“Honey, do you think I had postpartum depression?”, I asked my husband. Before the words left my mouth, he quickly said “Yes” and walked away. Hmmmmmm…
My next thought…“Was it that bad, and did I miss it??”
My dream has always been to become a mother. When choosing a career, I chose one that I thought would allow flexibility to raise a family and suit my own aspirations. After years of training, I became a mental health therapist. My training prepared me to know stages of development, psychological theories and psychiatric diagnoses; knowledge that would be a bonus when raising a family. I was also very fortunate that my own mother was a good role model for unconditional love, and my husband is loving and kind. I just knew that my body was the temple that would produce a majestic bundle of joy, and I was more than prepared for the next phase in my life.
“I am Mother Earth! Bring on baby!”
Before I knew it, he was here. He was a perfect human being that God had blessed me with. I felt so fortunate and so full of love. I was and still am completely enamored with my son. He was and still is a perfect eating machine; so much so that my body just could not produce enough milk for him. On Day 5 of my son’s life, the pediatrician recommended formula to supplement my breast milk. This was not what I had planned, but it was what he needed.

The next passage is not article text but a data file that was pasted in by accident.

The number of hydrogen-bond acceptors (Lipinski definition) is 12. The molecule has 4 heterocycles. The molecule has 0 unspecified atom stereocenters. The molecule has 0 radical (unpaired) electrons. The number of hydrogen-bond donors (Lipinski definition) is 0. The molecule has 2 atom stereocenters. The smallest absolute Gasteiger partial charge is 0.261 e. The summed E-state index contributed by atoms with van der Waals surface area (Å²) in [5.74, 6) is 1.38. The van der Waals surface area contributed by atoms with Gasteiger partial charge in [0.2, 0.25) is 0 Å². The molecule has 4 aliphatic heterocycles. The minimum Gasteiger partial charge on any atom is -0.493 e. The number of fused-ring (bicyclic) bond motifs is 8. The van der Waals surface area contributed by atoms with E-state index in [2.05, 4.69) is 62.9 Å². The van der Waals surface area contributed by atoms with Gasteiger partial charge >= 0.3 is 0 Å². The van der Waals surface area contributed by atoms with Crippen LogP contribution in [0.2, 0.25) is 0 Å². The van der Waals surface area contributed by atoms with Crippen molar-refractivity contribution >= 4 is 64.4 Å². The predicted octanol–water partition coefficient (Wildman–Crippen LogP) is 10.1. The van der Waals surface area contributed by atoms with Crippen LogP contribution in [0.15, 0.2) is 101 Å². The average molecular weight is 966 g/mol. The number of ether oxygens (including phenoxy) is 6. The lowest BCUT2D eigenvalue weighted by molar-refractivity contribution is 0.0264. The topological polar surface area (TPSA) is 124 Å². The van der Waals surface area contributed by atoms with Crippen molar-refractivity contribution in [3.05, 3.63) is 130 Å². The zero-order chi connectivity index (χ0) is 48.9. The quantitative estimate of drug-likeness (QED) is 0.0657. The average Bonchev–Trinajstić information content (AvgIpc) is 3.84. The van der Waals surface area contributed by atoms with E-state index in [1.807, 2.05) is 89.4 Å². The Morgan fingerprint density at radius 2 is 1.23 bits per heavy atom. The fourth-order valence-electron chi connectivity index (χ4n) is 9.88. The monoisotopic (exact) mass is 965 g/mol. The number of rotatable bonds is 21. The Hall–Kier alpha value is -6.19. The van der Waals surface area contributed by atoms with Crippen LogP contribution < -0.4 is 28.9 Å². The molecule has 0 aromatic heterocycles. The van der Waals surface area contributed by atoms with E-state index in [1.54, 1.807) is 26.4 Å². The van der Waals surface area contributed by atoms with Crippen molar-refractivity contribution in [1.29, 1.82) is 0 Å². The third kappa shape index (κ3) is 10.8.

“I’ve got this.”
“I can do this.”
“Whatever my son needs.”
By week 2 of my son’s life, my husband returned to work. I knew that day would come, but it came too quickly. “I’ve got this…I haven’t got a clue about raising a baby, but I’ve got this.” I just kept telling myself that over and over. However, there is nothing more sobering than being face to face with your first newborn and finally admitting to yourself, “What the hell have I gotten myself into!?”
Enter the downward spiral. I didn’t realize it at the time, but I was in the throws of postpartum depression.
I am an only child. As an only child whose parents are from Peru, there is a certain resilience I was forced to gain early on. My mother was a stay-at-home mother, and my father worked long hours leaving all child-rearing to my mother. I only knew that my own mother was able to do it on her own, so I could and WOULD do it on my own. She did it with no family support (they were all in Peru) and no internet as a resource; only a beat up copy of Dr. Spock. Although I did not have my mother here with me when I became a mother, I had my friends, my husband’s mother and Google. I had it far better than my mother ever did. Despite the fact that I tried to reason with myself and convince myself that I could handle the stresses of a newborn, the thought that I should be able to handle it on my own only helped enable me to deny that I was experiencing postpartum depression.
I cried when I was alone with my son.